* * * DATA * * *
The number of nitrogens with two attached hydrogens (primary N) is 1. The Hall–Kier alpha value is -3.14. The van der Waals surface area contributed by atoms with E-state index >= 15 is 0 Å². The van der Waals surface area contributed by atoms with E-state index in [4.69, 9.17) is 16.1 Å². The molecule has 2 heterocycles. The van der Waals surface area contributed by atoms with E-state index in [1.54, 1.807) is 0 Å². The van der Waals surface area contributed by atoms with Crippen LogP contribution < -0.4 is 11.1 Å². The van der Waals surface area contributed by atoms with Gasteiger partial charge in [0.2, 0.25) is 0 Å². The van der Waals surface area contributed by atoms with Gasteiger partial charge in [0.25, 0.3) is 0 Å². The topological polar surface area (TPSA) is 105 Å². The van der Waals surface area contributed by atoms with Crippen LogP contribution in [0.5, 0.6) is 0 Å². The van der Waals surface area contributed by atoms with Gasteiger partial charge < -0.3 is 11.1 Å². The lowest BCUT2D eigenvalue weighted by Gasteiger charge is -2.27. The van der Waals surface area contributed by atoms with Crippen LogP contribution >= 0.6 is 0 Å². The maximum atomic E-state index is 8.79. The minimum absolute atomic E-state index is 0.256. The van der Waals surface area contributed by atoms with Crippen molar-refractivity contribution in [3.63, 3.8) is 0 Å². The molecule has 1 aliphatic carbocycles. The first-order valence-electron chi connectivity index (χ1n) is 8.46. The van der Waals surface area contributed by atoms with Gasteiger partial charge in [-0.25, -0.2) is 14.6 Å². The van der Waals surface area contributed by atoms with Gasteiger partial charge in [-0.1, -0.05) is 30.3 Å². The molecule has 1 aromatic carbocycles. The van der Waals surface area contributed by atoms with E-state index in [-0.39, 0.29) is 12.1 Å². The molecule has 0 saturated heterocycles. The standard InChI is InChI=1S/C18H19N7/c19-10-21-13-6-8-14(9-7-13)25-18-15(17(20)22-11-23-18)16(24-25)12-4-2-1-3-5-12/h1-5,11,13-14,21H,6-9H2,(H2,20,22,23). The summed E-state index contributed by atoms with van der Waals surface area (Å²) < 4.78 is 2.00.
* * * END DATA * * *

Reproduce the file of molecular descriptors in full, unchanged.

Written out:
The number of nitrogens with two attached hydrogens (primary N) is 1. The Hall–Kier alpha value is -3.14. The van der Waals surface area contributed by atoms with E-state index >= 15 is 0 Å². The van der Waals surface area contributed by atoms with E-state index in [4.69, 9.17) is 16.1 Å². The molecule has 2 heterocycles. The van der Waals surface area contributed by atoms with E-state index in [1.54, 1.807) is 0 Å². The van der Waals surface area contributed by atoms with Crippen LogP contribution < -0.4 is 11.1 Å². The van der Waals surface area contributed by atoms with Gasteiger partial charge in [0.2, 0.25) is 0 Å². The van der Waals surface area contributed by atoms with Gasteiger partial charge in [0.25, 0.3) is 0 Å². The topological polar surface area (TPSA) is 105 Å². The van der Waals surface area contributed by atoms with Crippen LogP contribution in [0.5, 0.6) is 0 Å². The van der Waals surface area contributed by atoms with Gasteiger partial charge < -0.3 is 11.1 Å². The lowest BCUT2D eigenvalue weighted by Gasteiger charge is -2.27. The van der Waals surface area contributed by atoms with Crippen LogP contribution >= 0.6 is 0 Å². The maximum atomic E-state index is 8.79. The minimum absolute atomic E-state index is 0.256. The van der Waals surface area contributed by atoms with Crippen molar-refractivity contribution in [3.63, 3.8) is 0 Å². The molecule has 1 aliphatic carbocycles. The first-order valence-electron chi connectivity index (χ1n) is 8.46. The van der Waals surface area contributed by atoms with Gasteiger partial charge in [-0.25, -0.2) is 14.6 Å². The van der Waals surface area contributed by atoms with Gasteiger partial charge in [-0.1, -0.05) is 30.3 Å². The molecule has 1 aromatic carbocycles. The van der Waals surface area contributed by atoms with E-state index in [-0.39, 0.29) is 12.1 Å². The molecule has 0 saturated heterocycles. The standard InChI is InChI=1S/C18H19N7/c19-10-21-13-6-8-14(9-7-13)25-18-15(17(20)22-11-23-18)16(24-25)12-4-2-1-3-5-12/h1-5,11,13-14,21H,6-9H2,(H2,20,22,23). The summed E-state index contributed by atoms with van der Waals surface area (Å²) < 4.78 is 2.00.